(above) Bolivia's Senate has agreed on a date for a vote that could allow President Evo Morales to run for office again in 2019. | Photo: ANN Bolivia


Bolivia Locks in Referendum Date


Bolivian legislators have officially approved February 21, 2016 as the date of a landmark vote on presidential term limits.

Bolivia set a date Friday for a historic referendum on term limits, now set for early next year.

The referendum is now locked in to take place on February 21, 2016, after a Senate committee agreed on a date for the widely anticipated vote.

The referendum will ask Bolivians whether a constitutional two term limit for presidents and vice presidents should be amended.

Under Bolivian law, the constitution can be altered through a grassroots referendum called by 20 percent of the electorate or through a reform within the legislature with two-thirds support. Either instance would also require a referendum.

If successful, the proposed term limit reform would allow President Evo Morales to run for office again in 2019. Morales is currently serving out the final term allowed under the Constitution, and without the reform will be barred from re-election.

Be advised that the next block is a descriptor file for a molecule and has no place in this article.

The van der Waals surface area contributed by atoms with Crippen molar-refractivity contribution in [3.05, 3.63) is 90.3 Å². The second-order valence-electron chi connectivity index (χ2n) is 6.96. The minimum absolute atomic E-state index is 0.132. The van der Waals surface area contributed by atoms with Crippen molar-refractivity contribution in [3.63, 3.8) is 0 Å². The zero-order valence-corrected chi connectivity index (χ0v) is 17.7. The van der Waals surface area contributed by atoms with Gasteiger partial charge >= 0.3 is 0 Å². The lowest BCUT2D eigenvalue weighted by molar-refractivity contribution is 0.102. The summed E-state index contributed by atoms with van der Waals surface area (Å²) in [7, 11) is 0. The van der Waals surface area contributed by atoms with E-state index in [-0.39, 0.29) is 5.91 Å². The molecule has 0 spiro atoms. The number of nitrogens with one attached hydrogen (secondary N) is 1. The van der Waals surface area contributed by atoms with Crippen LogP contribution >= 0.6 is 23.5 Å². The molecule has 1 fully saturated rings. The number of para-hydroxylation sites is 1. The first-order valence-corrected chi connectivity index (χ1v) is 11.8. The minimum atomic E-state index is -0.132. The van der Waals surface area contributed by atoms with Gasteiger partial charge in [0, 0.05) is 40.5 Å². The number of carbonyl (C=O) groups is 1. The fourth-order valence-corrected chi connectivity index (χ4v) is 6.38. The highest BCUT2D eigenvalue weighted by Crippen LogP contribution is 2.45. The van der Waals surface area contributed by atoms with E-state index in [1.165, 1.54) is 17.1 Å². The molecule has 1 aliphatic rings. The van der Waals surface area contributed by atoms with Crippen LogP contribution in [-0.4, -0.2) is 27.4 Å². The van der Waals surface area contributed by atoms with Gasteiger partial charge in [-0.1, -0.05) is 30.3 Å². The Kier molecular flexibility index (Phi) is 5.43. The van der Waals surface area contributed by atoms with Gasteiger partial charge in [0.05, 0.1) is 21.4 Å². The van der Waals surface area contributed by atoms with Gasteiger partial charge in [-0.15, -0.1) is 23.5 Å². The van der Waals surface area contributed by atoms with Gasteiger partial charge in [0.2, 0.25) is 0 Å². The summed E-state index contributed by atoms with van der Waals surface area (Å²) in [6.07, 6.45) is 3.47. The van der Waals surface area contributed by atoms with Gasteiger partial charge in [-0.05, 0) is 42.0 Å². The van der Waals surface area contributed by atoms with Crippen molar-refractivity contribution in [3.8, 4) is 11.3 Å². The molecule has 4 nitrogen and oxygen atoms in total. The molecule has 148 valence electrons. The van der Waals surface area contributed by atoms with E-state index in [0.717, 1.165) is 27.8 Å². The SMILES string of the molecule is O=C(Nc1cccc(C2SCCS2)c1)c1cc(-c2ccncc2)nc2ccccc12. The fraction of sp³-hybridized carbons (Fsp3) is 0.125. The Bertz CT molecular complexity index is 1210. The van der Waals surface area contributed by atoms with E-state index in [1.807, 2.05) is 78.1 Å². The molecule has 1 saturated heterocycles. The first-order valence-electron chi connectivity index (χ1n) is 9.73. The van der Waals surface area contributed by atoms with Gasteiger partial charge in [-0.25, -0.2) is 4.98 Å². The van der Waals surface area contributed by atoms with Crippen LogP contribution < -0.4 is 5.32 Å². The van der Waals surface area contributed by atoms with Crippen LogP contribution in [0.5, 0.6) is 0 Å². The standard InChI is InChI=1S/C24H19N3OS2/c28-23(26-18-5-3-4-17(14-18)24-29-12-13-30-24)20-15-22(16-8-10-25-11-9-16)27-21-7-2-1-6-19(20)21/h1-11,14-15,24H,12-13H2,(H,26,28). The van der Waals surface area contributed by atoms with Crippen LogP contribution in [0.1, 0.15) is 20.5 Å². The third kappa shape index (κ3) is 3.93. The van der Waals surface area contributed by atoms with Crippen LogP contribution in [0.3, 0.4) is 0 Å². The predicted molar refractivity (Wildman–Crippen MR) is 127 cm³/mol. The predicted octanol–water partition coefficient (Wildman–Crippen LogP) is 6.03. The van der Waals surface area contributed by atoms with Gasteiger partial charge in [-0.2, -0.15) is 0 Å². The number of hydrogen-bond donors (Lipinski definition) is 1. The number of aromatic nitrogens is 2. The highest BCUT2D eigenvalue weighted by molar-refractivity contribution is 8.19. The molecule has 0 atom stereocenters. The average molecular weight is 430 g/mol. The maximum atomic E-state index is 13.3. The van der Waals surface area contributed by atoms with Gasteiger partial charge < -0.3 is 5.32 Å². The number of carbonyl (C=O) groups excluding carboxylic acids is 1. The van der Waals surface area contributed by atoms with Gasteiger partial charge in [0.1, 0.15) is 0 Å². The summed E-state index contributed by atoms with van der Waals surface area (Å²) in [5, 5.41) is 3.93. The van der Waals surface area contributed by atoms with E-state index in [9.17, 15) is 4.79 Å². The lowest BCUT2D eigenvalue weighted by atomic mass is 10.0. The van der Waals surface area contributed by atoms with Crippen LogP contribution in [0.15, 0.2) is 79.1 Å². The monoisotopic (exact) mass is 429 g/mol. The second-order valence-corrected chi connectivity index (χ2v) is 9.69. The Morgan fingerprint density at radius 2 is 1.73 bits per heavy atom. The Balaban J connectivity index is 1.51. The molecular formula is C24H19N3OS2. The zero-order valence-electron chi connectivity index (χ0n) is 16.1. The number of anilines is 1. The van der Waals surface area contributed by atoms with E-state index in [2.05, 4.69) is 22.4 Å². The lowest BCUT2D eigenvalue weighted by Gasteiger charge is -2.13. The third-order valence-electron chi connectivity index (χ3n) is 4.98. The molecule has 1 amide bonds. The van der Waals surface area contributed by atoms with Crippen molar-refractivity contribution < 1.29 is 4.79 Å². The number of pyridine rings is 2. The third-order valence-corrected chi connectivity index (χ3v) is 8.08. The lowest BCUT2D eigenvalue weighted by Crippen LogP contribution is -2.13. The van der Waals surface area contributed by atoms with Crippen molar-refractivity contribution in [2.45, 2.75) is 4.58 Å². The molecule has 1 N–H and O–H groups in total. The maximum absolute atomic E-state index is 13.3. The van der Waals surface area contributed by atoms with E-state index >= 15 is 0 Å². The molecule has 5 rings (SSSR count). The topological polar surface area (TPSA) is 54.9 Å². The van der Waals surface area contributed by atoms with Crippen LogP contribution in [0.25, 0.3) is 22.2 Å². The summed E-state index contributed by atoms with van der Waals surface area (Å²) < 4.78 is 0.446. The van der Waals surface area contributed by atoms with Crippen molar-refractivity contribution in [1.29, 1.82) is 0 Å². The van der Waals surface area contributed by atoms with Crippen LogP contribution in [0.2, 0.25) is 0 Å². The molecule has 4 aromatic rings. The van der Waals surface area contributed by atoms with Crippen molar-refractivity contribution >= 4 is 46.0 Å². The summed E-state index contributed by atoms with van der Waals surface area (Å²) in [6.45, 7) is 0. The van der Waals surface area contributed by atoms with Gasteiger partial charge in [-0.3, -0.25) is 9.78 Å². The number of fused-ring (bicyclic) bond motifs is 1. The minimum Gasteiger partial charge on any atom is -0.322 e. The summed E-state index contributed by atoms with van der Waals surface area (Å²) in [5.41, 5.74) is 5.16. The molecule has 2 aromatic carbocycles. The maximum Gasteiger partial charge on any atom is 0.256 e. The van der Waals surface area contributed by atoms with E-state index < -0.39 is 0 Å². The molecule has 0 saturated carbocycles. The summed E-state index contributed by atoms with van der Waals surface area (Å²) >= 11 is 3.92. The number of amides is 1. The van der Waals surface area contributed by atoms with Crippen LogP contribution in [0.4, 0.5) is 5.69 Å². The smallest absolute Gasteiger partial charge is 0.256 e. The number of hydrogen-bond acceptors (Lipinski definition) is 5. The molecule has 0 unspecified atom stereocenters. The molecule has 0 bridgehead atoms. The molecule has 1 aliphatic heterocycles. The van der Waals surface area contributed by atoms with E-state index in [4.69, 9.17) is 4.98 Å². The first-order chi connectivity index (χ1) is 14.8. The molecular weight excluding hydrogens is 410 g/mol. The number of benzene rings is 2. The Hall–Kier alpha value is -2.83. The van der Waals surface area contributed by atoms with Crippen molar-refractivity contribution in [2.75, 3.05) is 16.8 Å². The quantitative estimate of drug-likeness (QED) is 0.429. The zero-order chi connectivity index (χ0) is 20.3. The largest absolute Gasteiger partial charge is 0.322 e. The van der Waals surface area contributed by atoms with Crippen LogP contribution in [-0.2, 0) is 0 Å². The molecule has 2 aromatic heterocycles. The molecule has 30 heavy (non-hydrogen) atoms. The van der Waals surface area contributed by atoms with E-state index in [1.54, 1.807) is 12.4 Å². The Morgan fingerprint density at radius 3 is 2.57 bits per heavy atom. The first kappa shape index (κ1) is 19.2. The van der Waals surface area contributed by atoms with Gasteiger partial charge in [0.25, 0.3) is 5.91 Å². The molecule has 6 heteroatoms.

Morales, 55, was first elected in 2005 and re-elected in 2009. The Bolivian leader was granted permission to run a third time in 2014 on the grounds that he had only served one term under the new constitution.

The referendum proposal, which was initially scheduled to take place in January, has received backing from both Bolivia's ruling political party Movement Towards Socialism (MAS) as well the country's country's largest social movements. Morales himself remains popular in Bolivia, particularly among the country's poor and coca farmers.

Earlier this month, six Federations of Coca Growers from the Tropic of Cochabamba in Bolivia have gave their full support to President Evo Morales if he runs for re-election in 2019.

Margarita Teran, leader of the group, said all the growers were set to begin a tour in mid October to encourage people to vote "Yes" in the February national referendum.

"Our leaders will go to all the departments of the country to inform everyone about the referendum and will conduct a campaign to support for the re-election of our brother Evo Morales and his Vice President Albaro Linera," Teran said.

In August, Indigenous leader Melva Hurtado explained why it was so important to many that Morales be allowed to run again.

"The president needs to keep governing between 2020 and 2025. We will never again allow neoliberal parties to govern again," Hurtado said at the time.